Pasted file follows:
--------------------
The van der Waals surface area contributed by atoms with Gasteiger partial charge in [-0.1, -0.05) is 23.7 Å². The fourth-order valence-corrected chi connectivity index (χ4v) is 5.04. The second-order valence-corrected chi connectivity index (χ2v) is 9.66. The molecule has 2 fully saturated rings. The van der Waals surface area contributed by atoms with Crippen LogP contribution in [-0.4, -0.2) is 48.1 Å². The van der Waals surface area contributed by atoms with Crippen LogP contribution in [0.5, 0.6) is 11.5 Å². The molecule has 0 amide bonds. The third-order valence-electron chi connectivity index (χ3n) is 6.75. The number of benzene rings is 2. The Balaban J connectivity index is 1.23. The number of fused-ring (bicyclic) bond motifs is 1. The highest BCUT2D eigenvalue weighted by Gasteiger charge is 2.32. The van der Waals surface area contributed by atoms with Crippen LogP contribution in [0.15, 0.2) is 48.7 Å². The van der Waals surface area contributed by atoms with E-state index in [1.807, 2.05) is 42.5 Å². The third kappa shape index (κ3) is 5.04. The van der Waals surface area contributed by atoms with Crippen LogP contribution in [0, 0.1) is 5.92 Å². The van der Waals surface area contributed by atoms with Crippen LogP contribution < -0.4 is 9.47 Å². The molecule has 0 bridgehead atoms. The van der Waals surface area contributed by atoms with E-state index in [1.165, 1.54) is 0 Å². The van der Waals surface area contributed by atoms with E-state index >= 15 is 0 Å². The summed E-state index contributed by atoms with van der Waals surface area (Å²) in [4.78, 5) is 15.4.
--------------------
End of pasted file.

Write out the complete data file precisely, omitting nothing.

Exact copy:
The van der Waals surface area contributed by atoms with Gasteiger partial charge in [-0.1, -0.05) is 23.7 Å². The fourth-order valence-corrected chi connectivity index (χ4v) is 5.04. The second-order valence-corrected chi connectivity index (χ2v) is 9.66. The molecule has 2 fully saturated rings. The van der Waals surface area contributed by atoms with Crippen LogP contribution in [-0.4, -0.2) is 48.1 Å². The van der Waals surface area contributed by atoms with Crippen LogP contribution in [0.5, 0.6) is 11.5 Å². The molecule has 0 amide bonds. The third-order valence-electron chi connectivity index (χ3n) is 6.75. The number of benzene rings is 2. The Balaban J connectivity index is 1.23. The number of fused-ring (bicyclic) bond motifs is 1. The highest BCUT2D eigenvalue weighted by Gasteiger charge is 2.32. The van der Waals surface area contributed by atoms with Crippen LogP contribution in [0.15, 0.2) is 48.7 Å². The van der Waals surface area contributed by atoms with E-state index in [1.807, 2.05) is 42.5 Å². The third kappa shape index (κ3) is 5.04. The van der Waals surface area contributed by atoms with Crippen LogP contribution in [0, 0.1) is 5.92 Å². The van der Waals surface area contributed by atoms with Crippen LogP contribution < -0.4 is 9.47 Å². The molecule has 0 bridgehead atoms. The van der Waals surface area contributed by atoms with E-state index in [1.165, 1.54) is 0 Å². The van der Waals surface area contributed by atoms with E-state index >= 15 is 0 Å². The summed E-state index contributed by atoms with van der Waals surface area (Å²) in [4.78, 5) is 15.4.